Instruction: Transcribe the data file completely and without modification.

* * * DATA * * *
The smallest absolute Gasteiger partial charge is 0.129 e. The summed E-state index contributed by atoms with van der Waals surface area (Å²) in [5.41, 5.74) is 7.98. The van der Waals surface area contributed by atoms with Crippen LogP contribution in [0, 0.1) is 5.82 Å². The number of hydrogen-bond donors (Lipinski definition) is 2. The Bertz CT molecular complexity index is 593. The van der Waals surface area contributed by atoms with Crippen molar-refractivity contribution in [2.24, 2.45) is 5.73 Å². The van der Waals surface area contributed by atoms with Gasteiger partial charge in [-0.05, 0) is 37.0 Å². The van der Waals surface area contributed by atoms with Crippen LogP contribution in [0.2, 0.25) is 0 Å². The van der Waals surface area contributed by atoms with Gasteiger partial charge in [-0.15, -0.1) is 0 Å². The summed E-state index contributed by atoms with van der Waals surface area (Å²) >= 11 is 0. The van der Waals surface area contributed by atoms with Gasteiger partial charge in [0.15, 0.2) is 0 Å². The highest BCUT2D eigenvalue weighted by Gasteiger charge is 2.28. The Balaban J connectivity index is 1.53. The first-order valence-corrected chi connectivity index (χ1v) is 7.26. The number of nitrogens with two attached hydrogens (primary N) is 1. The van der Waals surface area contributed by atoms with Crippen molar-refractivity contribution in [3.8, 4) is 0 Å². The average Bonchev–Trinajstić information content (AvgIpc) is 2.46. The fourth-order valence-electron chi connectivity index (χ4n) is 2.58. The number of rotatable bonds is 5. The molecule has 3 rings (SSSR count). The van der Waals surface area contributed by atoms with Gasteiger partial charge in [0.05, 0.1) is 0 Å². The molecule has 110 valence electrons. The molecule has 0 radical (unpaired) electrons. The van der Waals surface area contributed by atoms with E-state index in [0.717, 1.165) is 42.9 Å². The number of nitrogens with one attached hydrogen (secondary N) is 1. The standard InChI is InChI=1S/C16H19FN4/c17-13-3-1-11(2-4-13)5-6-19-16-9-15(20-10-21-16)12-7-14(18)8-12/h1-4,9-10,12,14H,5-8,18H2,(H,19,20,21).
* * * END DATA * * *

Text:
The smallest absolute Gasteiger partial charge is 0.129 e. The summed E-state index contributed by atoms with van der Waals surface area (Å²) in [5.41, 5.74) is 7.98. The van der Waals surface area contributed by atoms with Crippen LogP contribution in [0, 0.1) is 5.82 Å². The number of hydrogen-bond donors (Lipinski definition) is 2. The Bertz CT molecular complexity index is 593. The van der Waals surface area contributed by atoms with Crippen molar-refractivity contribution in [2.24, 2.45) is 5.73 Å². The van der Waals surface area contributed by atoms with Gasteiger partial charge in [-0.05, 0) is 37.0 Å². The van der Waals surface area contributed by atoms with Crippen LogP contribution in [0.2, 0.25) is 0 Å². The van der Waals surface area contributed by atoms with Gasteiger partial charge in [-0.15, -0.1) is 0 Å². The summed E-state index contributed by atoms with van der Waals surface area (Å²) >= 11 is 0. The van der Waals surface area contributed by atoms with Gasteiger partial charge in [0.15, 0.2) is 0 Å². The highest BCUT2D eigenvalue weighted by Gasteiger charge is 2.28. The Balaban J connectivity index is 1.53. The first-order valence-corrected chi connectivity index (χ1v) is 7.26. The number of nitrogens with two attached hydrogens (primary N) is 1. The van der Waals surface area contributed by atoms with Crippen molar-refractivity contribution in [3.8, 4) is 0 Å². The average Bonchev–Trinajstić information content (AvgIpc) is 2.46. The fourth-order valence-electron chi connectivity index (χ4n) is 2.58. The number of rotatable bonds is 5. The molecule has 3 rings (SSSR count). The van der Waals surface area contributed by atoms with Gasteiger partial charge in [0.05, 0.1) is 0 Å². The molecule has 110 valence electrons. The molecule has 0 radical (unpaired) electrons. The van der Waals surface area contributed by atoms with E-state index in [0.717, 1.165) is 42.9 Å². The number of nitrogens with one attached hydrogen (secondary N) is 1. The standard InChI is InChI=1S/C16H19FN4/c17-13-3-1-11(2-4-13)5-6-19-16-9-15(20-10-21-16)12-7-14(18)8-12/h1-4,9-10,12,14H,5-8,18H2,(H,19,20,21).